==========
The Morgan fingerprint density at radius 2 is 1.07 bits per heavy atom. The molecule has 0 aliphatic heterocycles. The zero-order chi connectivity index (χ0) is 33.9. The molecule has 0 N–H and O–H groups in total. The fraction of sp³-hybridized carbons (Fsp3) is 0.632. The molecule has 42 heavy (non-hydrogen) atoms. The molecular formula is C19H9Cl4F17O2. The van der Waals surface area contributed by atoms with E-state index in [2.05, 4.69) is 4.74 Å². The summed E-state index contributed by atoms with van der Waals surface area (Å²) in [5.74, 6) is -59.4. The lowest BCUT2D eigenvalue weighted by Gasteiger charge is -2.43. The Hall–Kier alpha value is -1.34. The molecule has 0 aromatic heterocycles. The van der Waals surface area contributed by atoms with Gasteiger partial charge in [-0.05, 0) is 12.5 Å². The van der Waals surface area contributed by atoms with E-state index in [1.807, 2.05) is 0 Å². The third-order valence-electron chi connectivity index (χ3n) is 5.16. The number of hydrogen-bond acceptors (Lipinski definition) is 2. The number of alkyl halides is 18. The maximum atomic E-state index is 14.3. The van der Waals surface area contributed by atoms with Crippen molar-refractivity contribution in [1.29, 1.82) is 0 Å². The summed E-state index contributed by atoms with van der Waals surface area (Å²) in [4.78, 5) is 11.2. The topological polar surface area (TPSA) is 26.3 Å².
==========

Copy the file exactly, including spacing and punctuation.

The Morgan fingerprint density at radius 2 is 1.07 bits per heavy atom. The molecule has 0 aliphatic heterocycles. The zero-order chi connectivity index (χ0) is 33.9. The molecule has 0 N–H and O–H groups in total. The fraction of sp³-hybridized carbons (Fsp3) is 0.632. The molecule has 42 heavy (non-hydrogen) atoms. The molecular formula is C19H9Cl4F17O2. The van der Waals surface area contributed by atoms with E-state index in [2.05, 4.69) is 4.74 Å². The summed E-state index contributed by atoms with van der Waals surface area (Å²) in [5.74, 6) is -59.4. The lowest BCUT2D eigenvalue weighted by Gasteiger charge is -2.43. The Hall–Kier alpha value is -1.34. The molecule has 0 aromatic heterocycles. The van der Waals surface area contributed by atoms with Gasteiger partial charge in [-0.05, 0) is 12.5 Å². The van der Waals surface area contributed by atoms with E-state index in [1.807, 2.05) is 0 Å². The third-order valence-electron chi connectivity index (χ3n) is 5.16. The number of hydrogen-bond acceptors (Lipinski definition) is 2. The number of alkyl halides is 18. The maximum atomic E-state index is 14.3. The van der Waals surface area contributed by atoms with Crippen molar-refractivity contribution in [1.29, 1.82) is 0 Å². The summed E-state index contributed by atoms with van der Waals surface area (Å²) in [4.78, 5) is 11.2. The topological polar surface area (TPSA) is 26.3 Å².